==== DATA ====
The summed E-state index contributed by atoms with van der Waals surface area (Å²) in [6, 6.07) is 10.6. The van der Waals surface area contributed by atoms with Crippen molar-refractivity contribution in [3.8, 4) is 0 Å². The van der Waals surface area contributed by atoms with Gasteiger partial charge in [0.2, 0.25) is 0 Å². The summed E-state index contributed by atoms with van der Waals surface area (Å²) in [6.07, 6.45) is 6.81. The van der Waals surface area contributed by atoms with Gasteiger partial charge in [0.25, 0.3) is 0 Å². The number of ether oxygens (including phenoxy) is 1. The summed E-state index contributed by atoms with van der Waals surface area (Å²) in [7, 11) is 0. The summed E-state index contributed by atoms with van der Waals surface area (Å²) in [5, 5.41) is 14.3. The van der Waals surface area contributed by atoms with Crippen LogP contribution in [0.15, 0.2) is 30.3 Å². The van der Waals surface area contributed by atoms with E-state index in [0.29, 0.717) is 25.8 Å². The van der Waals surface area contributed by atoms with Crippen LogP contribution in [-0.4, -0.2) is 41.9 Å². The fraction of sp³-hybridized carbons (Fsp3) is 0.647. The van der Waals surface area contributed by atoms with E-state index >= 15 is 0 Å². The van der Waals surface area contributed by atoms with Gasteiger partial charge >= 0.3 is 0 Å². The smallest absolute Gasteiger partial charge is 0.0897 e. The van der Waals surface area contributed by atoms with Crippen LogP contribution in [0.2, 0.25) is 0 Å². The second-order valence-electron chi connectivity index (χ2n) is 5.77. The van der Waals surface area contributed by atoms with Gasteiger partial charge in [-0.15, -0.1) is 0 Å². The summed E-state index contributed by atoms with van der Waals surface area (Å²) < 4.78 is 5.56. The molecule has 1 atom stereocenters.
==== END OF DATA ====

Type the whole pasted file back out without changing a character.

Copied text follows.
The summed E-state index contributed by atoms with van der Waals surface area (Å²) in [6, 6.07) is 10.6. The van der Waals surface area contributed by atoms with Crippen molar-refractivity contribution in [3.8, 4) is 0 Å². The van der Waals surface area contributed by atoms with Gasteiger partial charge in [0.2, 0.25) is 0 Å². The summed E-state index contributed by atoms with van der Waals surface area (Å²) in [6.07, 6.45) is 6.81. The van der Waals surface area contributed by atoms with Gasteiger partial charge in [0.25, 0.3) is 0 Å². The number of ether oxygens (including phenoxy) is 1. The summed E-state index contributed by atoms with van der Waals surface area (Å²) in [7, 11) is 0. The summed E-state index contributed by atoms with van der Waals surface area (Å²) in [5, 5.41) is 14.3. The van der Waals surface area contributed by atoms with Crippen LogP contribution in [0.15, 0.2) is 30.3 Å². The van der Waals surface area contributed by atoms with E-state index in [0.29, 0.717) is 25.8 Å². The van der Waals surface area contributed by atoms with Crippen LogP contribution in [-0.4, -0.2) is 41.9 Å². The fraction of sp³-hybridized carbons (Fsp3) is 0.647. The van der Waals surface area contributed by atoms with E-state index >= 15 is 0 Å². The van der Waals surface area contributed by atoms with Gasteiger partial charge >= 0.3 is 0 Å². The smallest absolute Gasteiger partial charge is 0.0897 e. The van der Waals surface area contributed by atoms with Crippen LogP contribution in [0.2, 0.25) is 0 Å². The second-order valence-electron chi connectivity index (χ2n) is 5.77. The van der Waals surface area contributed by atoms with Gasteiger partial charge in [-0.15, -0.1) is 0 Å². The summed E-state index contributed by atoms with van der Waals surface area (Å²) < 4.78 is 5.56. The molecule has 1 atom stereocenters.